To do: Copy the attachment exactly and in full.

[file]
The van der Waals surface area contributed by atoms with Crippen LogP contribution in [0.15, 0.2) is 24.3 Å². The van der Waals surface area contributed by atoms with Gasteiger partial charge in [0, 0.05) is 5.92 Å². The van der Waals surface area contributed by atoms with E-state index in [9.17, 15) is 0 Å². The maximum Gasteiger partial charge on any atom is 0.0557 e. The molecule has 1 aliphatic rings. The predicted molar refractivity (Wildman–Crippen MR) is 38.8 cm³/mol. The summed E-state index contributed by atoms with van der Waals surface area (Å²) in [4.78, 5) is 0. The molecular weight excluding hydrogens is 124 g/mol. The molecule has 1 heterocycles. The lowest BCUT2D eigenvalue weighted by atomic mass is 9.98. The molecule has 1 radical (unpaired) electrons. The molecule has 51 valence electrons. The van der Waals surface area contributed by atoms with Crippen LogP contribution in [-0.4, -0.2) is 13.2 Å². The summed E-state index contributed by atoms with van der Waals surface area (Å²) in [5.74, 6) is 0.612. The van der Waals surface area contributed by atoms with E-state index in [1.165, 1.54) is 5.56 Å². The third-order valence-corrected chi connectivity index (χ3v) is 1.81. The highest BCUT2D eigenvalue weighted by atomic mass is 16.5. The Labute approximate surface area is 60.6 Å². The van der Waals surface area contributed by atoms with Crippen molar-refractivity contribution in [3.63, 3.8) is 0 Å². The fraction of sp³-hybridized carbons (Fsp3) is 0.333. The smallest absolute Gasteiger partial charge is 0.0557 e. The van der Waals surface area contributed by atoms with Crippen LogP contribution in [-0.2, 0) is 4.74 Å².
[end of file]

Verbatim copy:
The van der Waals surface area contributed by atoms with Crippen LogP contribution in [0.15, 0.2) is 24.3 Å². The van der Waals surface area contributed by atoms with Gasteiger partial charge in [0, 0.05) is 5.92 Å². The van der Waals surface area contributed by atoms with E-state index in [9.17, 15) is 0 Å². The maximum Gasteiger partial charge on any atom is 0.0557 e. The molecule has 1 aliphatic rings. The predicted molar refractivity (Wildman–Crippen MR) is 38.8 cm³/mol. The summed E-state index contributed by atoms with van der Waals surface area (Å²) in [4.78, 5) is 0. The molecular weight excluding hydrogens is 124 g/mol. The molecule has 1 heterocycles. The lowest BCUT2D eigenvalue weighted by atomic mass is 9.98. The molecule has 1 radical (unpaired) electrons. The molecule has 51 valence electrons. The van der Waals surface area contributed by atoms with Crippen LogP contribution in [-0.4, -0.2) is 13.2 Å². The summed E-state index contributed by atoms with van der Waals surface area (Å²) in [5.74, 6) is 0.612. The van der Waals surface area contributed by atoms with E-state index in [1.165, 1.54) is 5.56 Å². The third-order valence-corrected chi connectivity index (χ3v) is 1.81. The highest BCUT2D eigenvalue weighted by atomic mass is 16.5. The Labute approximate surface area is 60.6 Å². The van der Waals surface area contributed by atoms with Crippen molar-refractivity contribution in [3.63, 3.8) is 0 Å². The fraction of sp³-hybridized carbons (Fsp3) is 0.333. The smallest absolute Gasteiger partial charge is 0.0557 e. The van der Waals surface area contributed by atoms with Crippen LogP contribution in [-0.2, 0) is 4.74 Å².